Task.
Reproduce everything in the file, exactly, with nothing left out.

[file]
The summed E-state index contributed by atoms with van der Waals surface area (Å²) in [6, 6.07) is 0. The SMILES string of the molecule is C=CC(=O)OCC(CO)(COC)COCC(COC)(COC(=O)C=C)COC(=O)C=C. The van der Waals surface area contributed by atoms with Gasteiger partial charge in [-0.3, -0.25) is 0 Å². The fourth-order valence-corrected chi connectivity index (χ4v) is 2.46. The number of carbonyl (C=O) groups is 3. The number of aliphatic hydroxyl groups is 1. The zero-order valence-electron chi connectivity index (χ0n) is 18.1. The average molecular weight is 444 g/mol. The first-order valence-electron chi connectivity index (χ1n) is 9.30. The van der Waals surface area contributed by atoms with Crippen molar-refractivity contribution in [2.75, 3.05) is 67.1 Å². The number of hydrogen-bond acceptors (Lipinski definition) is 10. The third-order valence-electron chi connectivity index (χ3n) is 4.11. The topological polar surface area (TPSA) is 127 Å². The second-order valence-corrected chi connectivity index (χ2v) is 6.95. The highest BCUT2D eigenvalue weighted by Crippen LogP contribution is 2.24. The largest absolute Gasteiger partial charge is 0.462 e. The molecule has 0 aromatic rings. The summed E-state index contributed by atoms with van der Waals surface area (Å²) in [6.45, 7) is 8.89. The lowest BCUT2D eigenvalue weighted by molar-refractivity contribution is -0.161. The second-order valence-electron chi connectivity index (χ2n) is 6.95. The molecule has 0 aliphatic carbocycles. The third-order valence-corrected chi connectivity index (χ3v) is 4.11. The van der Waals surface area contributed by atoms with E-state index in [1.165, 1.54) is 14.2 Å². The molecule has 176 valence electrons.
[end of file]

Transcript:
The summed E-state index contributed by atoms with van der Waals surface area (Å²) in [6, 6.07) is 0. The SMILES string of the molecule is C=CC(=O)OCC(CO)(COC)COCC(COC)(COC(=O)C=C)COC(=O)C=C. The van der Waals surface area contributed by atoms with Gasteiger partial charge in [-0.3, -0.25) is 0 Å². The fourth-order valence-corrected chi connectivity index (χ4v) is 2.46. The number of carbonyl (C=O) groups is 3. The number of aliphatic hydroxyl groups is 1. The zero-order valence-electron chi connectivity index (χ0n) is 18.1. The average molecular weight is 444 g/mol. The first-order valence-electron chi connectivity index (χ1n) is 9.30. The van der Waals surface area contributed by atoms with Crippen molar-refractivity contribution in [2.75, 3.05) is 67.1 Å². The number of hydrogen-bond acceptors (Lipinski definition) is 10. The third-order valence-electron chi connectivity index (χ3n) is 4.11. The topological polar surface area (TPSA) is 127 Å². The second-order valence-corrected chi connectivity index (χ2v) is 6.95. The highest BCUT2D eigenvalue weighted by Crippen LogP contribution is 2.24. The largest absolute Gasteiger partial charge is 0.462 e. The molecule has 0 aromatic rings. The summed E-state index contributed by atoms with van der Waals surface area (Å²) in [6.45, 7) is 8.89. The lowest BCUT2D eigenvalue weighted by molar-refractivity contribution is -0.161. The second-order valence-electron chi connectivity index (χ2n) is 6.95. The molecule has 0 aliphatic carbocycles. The third-order valence-corrected chi connectivity index (χ3v) is 4.11. The van der Waals surface area contributed by atoms with E-state index in [1.165, 1.54) is 14.2 Å². The molecule has 176 valence electrons.